I don’t really know a lot about how much a female or male can take when it comes to training volumes as I am still young and learning. What I do know is that everybody is different so what suits one person may not suit the other. Not everyone can do exactly the same amount of training as somebody else and this is important to know and recognise. Each athlete should do what is best for them and not worry about other people.
- What are the hardest things about being a professional elite athlete? What are nicest things about your life?
The hardest thing about being a professional triathlete is missing out on some of the ‘normal’ things other people do. We can’t just go on a holiday when we want or go out whenever we want as we always have training! It is also hard to do simple things like going to university and getting a degree as it is hard to balance study with training. You want to put 100% into training and unfortunately that means missing out on some things you want to do.
There are definitely some nice things about being a professional athlete too. Doing what you love every single day and wanting to go out there and do your job (training) is great. Enjoying what you do makes life so much happier and easier. Plus travelling around the world, seeing and training at some amazing places is also nice. I would never have been able to see so much of the world if it wasn’t for triathlon so I am happy that I have the opportunity to do this also.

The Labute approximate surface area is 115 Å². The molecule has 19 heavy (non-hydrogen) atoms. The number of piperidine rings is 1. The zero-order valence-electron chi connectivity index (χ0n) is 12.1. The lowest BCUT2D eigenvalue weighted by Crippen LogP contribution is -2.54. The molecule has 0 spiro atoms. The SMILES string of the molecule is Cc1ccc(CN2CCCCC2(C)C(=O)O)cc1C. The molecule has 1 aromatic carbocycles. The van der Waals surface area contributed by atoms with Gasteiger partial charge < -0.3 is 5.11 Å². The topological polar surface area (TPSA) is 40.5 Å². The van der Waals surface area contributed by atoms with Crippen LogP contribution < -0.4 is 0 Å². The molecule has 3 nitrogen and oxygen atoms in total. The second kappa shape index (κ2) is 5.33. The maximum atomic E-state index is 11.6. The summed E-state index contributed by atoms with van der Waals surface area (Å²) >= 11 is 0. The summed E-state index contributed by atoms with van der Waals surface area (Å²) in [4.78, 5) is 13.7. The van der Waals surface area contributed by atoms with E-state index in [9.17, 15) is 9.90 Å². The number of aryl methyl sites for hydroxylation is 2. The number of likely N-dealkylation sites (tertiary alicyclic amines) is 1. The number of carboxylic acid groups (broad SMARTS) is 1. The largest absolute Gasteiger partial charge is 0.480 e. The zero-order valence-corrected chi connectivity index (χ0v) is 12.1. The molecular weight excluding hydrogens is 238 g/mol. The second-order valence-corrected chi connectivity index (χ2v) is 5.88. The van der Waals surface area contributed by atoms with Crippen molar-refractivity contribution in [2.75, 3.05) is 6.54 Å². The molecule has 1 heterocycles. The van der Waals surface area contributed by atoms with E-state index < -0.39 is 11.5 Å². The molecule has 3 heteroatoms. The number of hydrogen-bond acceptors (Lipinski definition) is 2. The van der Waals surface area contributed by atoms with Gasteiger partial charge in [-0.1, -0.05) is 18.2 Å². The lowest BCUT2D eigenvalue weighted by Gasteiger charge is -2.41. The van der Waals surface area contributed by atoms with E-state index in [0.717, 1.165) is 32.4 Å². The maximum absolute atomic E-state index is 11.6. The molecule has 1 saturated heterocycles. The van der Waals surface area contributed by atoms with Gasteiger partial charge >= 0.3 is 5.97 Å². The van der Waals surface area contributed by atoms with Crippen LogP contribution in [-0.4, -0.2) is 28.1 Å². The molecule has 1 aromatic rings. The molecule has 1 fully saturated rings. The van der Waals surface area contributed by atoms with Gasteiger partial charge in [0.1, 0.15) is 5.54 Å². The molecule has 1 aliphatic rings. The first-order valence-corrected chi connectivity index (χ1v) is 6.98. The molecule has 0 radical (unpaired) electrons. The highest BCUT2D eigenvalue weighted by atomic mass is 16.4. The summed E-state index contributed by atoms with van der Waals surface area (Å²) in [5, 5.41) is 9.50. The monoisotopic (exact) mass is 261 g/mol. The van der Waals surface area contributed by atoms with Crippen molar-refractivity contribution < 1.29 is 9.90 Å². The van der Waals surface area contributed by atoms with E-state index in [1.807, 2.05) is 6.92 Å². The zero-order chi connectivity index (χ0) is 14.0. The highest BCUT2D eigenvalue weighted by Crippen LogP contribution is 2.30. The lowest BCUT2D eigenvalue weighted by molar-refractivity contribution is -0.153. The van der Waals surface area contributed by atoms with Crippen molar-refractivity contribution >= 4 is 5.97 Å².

- Could you give some tips to age group triathletes for a fast improvements?
One easy way for any athlete to improve is through their transitions. Most people forget about what some call the ‘fourth leg’ of a triathlon. Valuable time during a race can be won and also lost through transition. I would advise athletes to practise both their transitions by simulating what would happen in an actual race. Practise running from the water, taking off your cap and goggles, putting on your helmet, running with your bike and mounting it. Do the same for transition two. Athletes will be surprised how much time they can make up if they get the little processes right and how much improvement they can make if they practise their transitions regularly.
- What is the philosophy of your nutrition plan?
I am one who has trouble saying no to food, especially when we travel to races and stay in hotels and get a buffet breakfast. The food is so tempting! But it is important to remember that you can treat yourself here and there as you work hard for it. I don’t follow any special diet but try to eat healthy and fuel my body according to what I am doing. If I am in a hard training block then I eat more than if I am on a break for example. If I feel like a treat then I will have one as I know it is important to have a balanced diet.
- What recovery methods are you using?
Recovery is very important for a triathlete due to the large amount of training we put our bodies through. I make sure I utilise the facilities available to me by having an ice bath after a hard session and getting a massage weekly. I also wear 2XU compression gear to aid my recover and make sure I eat properly prior to and post training, drink plenty to keep hydrated, use Endura nutrition products and get a good amount of sleep.